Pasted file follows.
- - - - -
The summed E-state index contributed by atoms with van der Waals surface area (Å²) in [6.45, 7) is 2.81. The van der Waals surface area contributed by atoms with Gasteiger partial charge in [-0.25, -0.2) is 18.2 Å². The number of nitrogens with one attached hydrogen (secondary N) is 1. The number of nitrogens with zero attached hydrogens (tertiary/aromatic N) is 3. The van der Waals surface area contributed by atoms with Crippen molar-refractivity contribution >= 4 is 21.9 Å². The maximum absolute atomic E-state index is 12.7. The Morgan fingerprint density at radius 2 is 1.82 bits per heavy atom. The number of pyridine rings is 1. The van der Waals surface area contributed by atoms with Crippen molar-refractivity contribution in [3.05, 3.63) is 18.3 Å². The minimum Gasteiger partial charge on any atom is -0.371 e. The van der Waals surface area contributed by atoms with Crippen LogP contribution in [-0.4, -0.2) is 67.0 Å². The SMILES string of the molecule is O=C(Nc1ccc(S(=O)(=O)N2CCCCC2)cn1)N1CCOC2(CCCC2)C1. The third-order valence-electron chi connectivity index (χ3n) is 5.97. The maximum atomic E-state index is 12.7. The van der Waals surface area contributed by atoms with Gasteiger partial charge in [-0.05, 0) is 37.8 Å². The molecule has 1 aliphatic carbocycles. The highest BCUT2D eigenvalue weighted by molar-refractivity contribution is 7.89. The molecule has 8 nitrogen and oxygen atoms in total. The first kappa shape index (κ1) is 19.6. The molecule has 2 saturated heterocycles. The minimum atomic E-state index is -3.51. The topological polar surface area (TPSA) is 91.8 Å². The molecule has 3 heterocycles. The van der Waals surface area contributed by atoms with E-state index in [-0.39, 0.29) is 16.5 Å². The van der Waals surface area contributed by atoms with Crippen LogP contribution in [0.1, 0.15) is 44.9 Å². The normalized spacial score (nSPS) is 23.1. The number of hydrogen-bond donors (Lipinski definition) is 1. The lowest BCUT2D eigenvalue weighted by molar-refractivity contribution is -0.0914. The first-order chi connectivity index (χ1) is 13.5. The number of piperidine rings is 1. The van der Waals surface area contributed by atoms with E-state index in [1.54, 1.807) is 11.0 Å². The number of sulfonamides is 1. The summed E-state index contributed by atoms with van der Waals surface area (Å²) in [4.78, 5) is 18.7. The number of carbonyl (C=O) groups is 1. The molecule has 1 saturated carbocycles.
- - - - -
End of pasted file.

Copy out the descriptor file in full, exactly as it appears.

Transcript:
The summed E-state index contributed by atoms with van der Waals surface area (Å²) in [6.45, 7) is 2.81. The van der Waals surface area contributed by atoms with Gasteiger partial charge in [-0.25, -0.2) is 18.2 Å². The number of nitrogens with one attached hydrogen (secondary N) is 1. The number of nitrogens with zero attached hydrogens (tertiary/aromatic N) is 3. The van der Waals surface area contributed by atoms with Crippen molar-refractivity contribution >= 4 is 21.9 Å². The maximum absolute atomic E-state index is 12.7. The Morgan fingerprint density at radius 2 is 1.82 bits per heavy atom. The number of pyridine rings is 1. The van der Waals surface area contributed by atoms with Crippen molar-refractivity contribution in [3.05, 3.63) is 18.3 Å². The minimum Gasteiger partial charge on any atom is -0.371 e. The van der Waals surface area contributed by atoms with Crippen LogP contribution in [-0.4, -0.2) is 67.0 Å². The SMILES string of the molecule is O=C(Nc1ccc(S(=O)(=O)N2CCCCC2)cn1)N1CCOC2(CCCC2)C1. The third-order valence-electron chi connectivity index (χ3n) is 5.97. The maximum atomic E-state index is 12.7. The van der Waals surface area contributed by atoms with Gasteiger partial charge in [-0.05, 0) is 37.8 Å². The molecule has 1 aliphatic carbocycles. The highest BCUT2D eigenvalue weighted by molar-refractivity contribution is 7.89. The molecule has 8 nitrogen and oxygen atoms in total. The first kappa shape index (κ1) is 19.6. The molecule has 2 saturated heterocycles. The minimum atomic E-state index is -3.51. The topological polar surface area (TPSA) is 91.8 Å². The molecule has 3 heterocycles. The van der Waals surface area contributed by atoms with E-state index in [-0.39, 0.29) is 16.5 Å². The van der Waals surface area contributed by atoms with Crippen LogP contribution in [0.1, 0.15) is 44.9 Å². The normalized spacial score (nSPS) is 23.1. The number of hydrogen-bond donors (Lipinski definition) is 1. The lowest BCUT2D eigenvalue weighted by molar-refractivity contribution is -0.0914. The first-order chi connectivity index (χ1) is 13.5. The number of piperidine rings is 1. The van der Waals surface area contributed by atoms with E-state index in [1.54, 1.807) is 11.0 Å². The number of sulfonamides is 1. The summed E-state index contributed by atoms with van der Waals surface area (Å²) in [4.78, 5) is 18.7. The number of carbonyl (C=O) groups is 1. The molecule has 1 saturated carbocycles.